Today’s guest blogger is Lance. I met Lance through Twitter and soon realized how nice of a person he is! He is a great encourager of his fellow runners and he has an amazing weight loss story that you can read about on his blog, by clicking here. Lance was a Navy Corpsman for 4 years and has been a nurse for 14 years. He is the first guest blogger to bring us a story about a Wounded Warrior. Trust me, you do not want to miss this story about David. Here is Lance’s story about David, our American Hero.
How could a person live a normal life after being severely burned over most of his body?
How could a person perform daily tasks with only thumbs?
These are just a few of the questions I asked myself before I met David. David is a 25 year old soldier in the Army. A year ago he awoke from a three month coma in Bethesda Naval Hospital. Prior to that he was in Iraq and tragically was near an explosion that nearly killed him.
I met David in the warriors barracks at Fort Sam Houston in San Antonio Texas. He was moved to the burn unit at Brook Army medical center for treatment. The burn unit is one of the most advanced burn treatment centers in the world. After nine months as an inpatient, including 13 major surgeries and 19 minor ones,he was discharged. I was seeing David as a home health nurse. He had one open wound on his arm and was unable to perform daily wound care on himself.
I was very nervous to meet him for the 1st time. I was sad at the situation he was in, I was angry that something like this could happen to a young man. When I first saw him it was a bit frightening. His entire body (besides his shins down to his feet) was burned. 3rd degree burn scar tissue covered his entire body. He lost eight fingers and was left with just his thumbs.
However, his personality and enthusiastic attitude made my first visit enjoyable, almost serene. He was happy to be alive, happy to be healing.
I spent 4 months with him. Seeing him Monday through Friday. Over that time period I was able to answer the questions I had asked myself before I ever met him. I saw first hand how he was able to lead a normal life. His daily regiment was very strict. At 9 a.m. he was seen by me. 10 a.m. he went to the Center for the Intrepid. This facility across from his barracks was built using private funds and private contractors and was built for one purpose. To rehabilitate the wounded men and women of the armed forces. His 10 a.m. appointment is for physical therapy. Here he works on his lower body strength. Physical therapy made it possible for him to walk and drive again. At 1 p.m. he goes back for occupational therapy. This was the most important part of his rehab at this point in time. Here he is learning how to do everyday random tasks without any fingers. Getting dressed, eating meals, cleaning himself. Pretty much any mundane action for most people is very taxing for him. He has to completely relearn how to perform everyday tasks.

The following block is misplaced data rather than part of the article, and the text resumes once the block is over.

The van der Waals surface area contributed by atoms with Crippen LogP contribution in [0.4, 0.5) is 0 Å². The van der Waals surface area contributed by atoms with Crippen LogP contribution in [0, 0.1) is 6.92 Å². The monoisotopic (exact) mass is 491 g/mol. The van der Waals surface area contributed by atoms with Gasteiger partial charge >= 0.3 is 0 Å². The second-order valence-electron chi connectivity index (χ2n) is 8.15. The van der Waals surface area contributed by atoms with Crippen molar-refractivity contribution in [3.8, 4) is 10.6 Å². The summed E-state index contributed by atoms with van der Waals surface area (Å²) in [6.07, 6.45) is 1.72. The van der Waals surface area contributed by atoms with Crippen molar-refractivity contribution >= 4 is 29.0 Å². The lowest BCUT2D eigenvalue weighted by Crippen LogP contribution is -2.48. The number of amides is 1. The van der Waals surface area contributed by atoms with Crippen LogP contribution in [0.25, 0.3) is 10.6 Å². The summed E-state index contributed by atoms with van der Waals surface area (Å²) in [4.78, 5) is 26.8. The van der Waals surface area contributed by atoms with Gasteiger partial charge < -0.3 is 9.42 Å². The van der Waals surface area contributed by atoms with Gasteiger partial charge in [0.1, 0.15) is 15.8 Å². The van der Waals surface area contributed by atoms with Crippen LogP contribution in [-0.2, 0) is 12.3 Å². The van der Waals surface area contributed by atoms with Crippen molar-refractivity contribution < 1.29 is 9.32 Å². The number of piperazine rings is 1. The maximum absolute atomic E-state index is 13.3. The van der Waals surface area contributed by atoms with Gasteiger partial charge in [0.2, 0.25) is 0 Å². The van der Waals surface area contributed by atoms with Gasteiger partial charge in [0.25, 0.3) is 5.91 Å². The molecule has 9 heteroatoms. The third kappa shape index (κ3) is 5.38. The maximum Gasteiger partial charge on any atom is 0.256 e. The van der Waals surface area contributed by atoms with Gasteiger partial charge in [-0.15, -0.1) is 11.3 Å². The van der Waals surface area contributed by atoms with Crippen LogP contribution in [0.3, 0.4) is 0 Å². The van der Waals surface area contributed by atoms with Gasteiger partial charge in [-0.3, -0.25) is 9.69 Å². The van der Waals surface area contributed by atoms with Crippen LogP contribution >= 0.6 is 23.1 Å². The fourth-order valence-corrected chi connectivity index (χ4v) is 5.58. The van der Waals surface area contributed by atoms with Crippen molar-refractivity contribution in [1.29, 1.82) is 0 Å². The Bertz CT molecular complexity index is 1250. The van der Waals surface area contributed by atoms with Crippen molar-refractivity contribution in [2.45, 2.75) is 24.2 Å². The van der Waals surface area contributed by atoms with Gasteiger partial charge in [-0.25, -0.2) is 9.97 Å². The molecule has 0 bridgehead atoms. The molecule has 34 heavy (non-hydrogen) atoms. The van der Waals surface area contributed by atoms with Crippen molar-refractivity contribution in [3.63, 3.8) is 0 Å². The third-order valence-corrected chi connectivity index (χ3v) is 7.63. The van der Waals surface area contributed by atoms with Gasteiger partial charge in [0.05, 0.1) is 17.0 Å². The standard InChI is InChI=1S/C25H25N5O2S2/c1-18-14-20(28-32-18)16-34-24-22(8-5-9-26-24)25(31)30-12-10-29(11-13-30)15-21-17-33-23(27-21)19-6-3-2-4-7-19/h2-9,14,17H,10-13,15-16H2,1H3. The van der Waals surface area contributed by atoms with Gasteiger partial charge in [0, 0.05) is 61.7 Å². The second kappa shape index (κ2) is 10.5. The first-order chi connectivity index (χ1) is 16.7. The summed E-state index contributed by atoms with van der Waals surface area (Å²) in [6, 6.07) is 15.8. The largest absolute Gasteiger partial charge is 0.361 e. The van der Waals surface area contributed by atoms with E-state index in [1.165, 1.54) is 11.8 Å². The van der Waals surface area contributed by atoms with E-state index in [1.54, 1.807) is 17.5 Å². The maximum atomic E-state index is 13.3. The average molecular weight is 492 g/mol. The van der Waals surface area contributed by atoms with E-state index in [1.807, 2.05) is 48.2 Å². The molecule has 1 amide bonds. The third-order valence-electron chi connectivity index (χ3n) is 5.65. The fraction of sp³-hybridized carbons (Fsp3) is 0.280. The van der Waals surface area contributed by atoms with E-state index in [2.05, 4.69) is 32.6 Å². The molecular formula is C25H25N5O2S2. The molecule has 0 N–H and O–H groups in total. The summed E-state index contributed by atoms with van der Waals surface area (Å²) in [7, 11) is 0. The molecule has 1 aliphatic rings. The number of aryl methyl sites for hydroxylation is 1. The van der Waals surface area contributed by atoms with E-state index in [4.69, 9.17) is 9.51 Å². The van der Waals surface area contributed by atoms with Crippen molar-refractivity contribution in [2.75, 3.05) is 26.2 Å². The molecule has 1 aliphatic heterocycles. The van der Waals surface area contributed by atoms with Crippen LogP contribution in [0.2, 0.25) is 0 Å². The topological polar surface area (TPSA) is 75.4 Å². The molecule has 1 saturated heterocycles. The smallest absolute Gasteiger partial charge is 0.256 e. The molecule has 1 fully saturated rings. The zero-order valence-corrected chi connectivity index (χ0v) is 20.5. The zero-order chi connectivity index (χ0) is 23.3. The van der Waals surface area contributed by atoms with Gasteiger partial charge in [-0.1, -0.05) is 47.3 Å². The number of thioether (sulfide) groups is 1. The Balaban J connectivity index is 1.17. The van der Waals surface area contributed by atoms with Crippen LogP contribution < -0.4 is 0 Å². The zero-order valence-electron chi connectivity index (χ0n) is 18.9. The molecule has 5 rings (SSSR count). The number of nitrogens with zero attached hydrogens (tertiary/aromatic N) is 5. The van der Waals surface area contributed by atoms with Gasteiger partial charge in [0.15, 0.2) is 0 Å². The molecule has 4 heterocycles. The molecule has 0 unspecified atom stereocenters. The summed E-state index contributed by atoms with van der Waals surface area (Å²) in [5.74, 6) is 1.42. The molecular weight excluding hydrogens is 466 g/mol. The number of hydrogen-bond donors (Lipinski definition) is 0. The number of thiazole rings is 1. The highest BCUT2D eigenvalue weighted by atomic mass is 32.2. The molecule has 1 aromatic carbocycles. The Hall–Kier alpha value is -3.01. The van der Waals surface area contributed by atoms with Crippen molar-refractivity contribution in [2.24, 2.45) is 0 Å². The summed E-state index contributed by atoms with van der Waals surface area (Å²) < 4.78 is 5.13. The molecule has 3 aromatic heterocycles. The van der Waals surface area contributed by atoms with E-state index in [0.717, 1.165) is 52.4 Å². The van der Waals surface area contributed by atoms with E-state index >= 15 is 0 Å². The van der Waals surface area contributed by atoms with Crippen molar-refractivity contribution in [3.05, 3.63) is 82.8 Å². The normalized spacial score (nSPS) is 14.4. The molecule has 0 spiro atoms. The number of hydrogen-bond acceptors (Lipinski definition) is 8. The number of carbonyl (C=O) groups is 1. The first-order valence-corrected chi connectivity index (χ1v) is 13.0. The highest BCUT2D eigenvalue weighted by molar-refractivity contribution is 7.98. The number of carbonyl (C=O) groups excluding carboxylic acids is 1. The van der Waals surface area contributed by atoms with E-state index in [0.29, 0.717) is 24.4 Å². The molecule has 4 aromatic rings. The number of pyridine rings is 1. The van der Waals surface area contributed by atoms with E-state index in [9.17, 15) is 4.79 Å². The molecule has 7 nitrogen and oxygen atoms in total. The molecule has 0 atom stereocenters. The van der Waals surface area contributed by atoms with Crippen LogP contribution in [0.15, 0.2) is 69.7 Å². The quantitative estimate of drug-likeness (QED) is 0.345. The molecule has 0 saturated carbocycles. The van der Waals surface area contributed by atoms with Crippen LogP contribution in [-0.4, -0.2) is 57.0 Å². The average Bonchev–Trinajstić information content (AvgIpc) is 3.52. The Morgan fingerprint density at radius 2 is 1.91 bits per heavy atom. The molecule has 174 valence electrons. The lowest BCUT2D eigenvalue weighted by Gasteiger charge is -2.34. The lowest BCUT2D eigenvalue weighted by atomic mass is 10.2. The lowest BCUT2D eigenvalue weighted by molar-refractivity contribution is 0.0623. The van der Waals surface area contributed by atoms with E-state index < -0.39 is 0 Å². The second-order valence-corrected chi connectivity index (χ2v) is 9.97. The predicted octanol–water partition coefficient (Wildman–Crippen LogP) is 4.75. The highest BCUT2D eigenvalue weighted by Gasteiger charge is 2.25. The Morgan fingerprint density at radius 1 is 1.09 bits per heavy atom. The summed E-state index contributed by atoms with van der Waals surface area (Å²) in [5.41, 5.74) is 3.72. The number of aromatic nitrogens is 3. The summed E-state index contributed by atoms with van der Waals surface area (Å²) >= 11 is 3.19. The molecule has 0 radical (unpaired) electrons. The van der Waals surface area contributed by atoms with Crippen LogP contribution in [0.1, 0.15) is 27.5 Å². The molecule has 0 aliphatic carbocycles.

He once showed me all the gadgets he has to make living easier. A pair of scissors that had flat plates on the end in place of finger loops. He could cut things by using his palms. Opening a bag of cereal or chips would be near impossible without fingers. Now he can open them with relative ease. He has a stick with a curved wire to button his shirts. He can open soda bottles with a plastic vise that makes turning the cap possible. Not to mention his iphone and ipad that are both touch screen. He bragged that he could type an e-mail to his mom in under five minutes using only his thumbs. It takes me longer to type a letter with 10 fingers!
David, and every other person wounded in battle have the best medical treatment available. They also have the best support system. The government has not turned their back,or forgotten about their wounded warriors. He will receive a medical discharge and live the rest of his life with full benefits. He will have a regular pay check, all medical covered (including all future surgeries) and being injured in battle he will have assistance with buying a home. The wound on his arm heeled and he was discharged from our service.
We talk to each other a few times a month. A few months back he told me he bought a house and some land. He was ready to start his new life. Through his determination, diligence, and a great outlook he was living a normal life. I have been a nurse for 14 years, and was a Navy corpsman for four years. The best part of my job is helping those who need it. The 2nd best part is learning from my patients. When I think of David and the adversity he faces daily, how can I ever complain about anything. I forgot my lunch, I didn’t get to the gym, I forgot to Tevo something on T.V all seem silly in the big picture.
If you are interested in contributing a story to the Soldier Story Saturday series, please contact me by email at firstname.lastname@example.org If this story or any of the other stories featured in the series have moved you enough to donate to my Wounded Warrior Project fundraiser, please click here to do so. Thank you.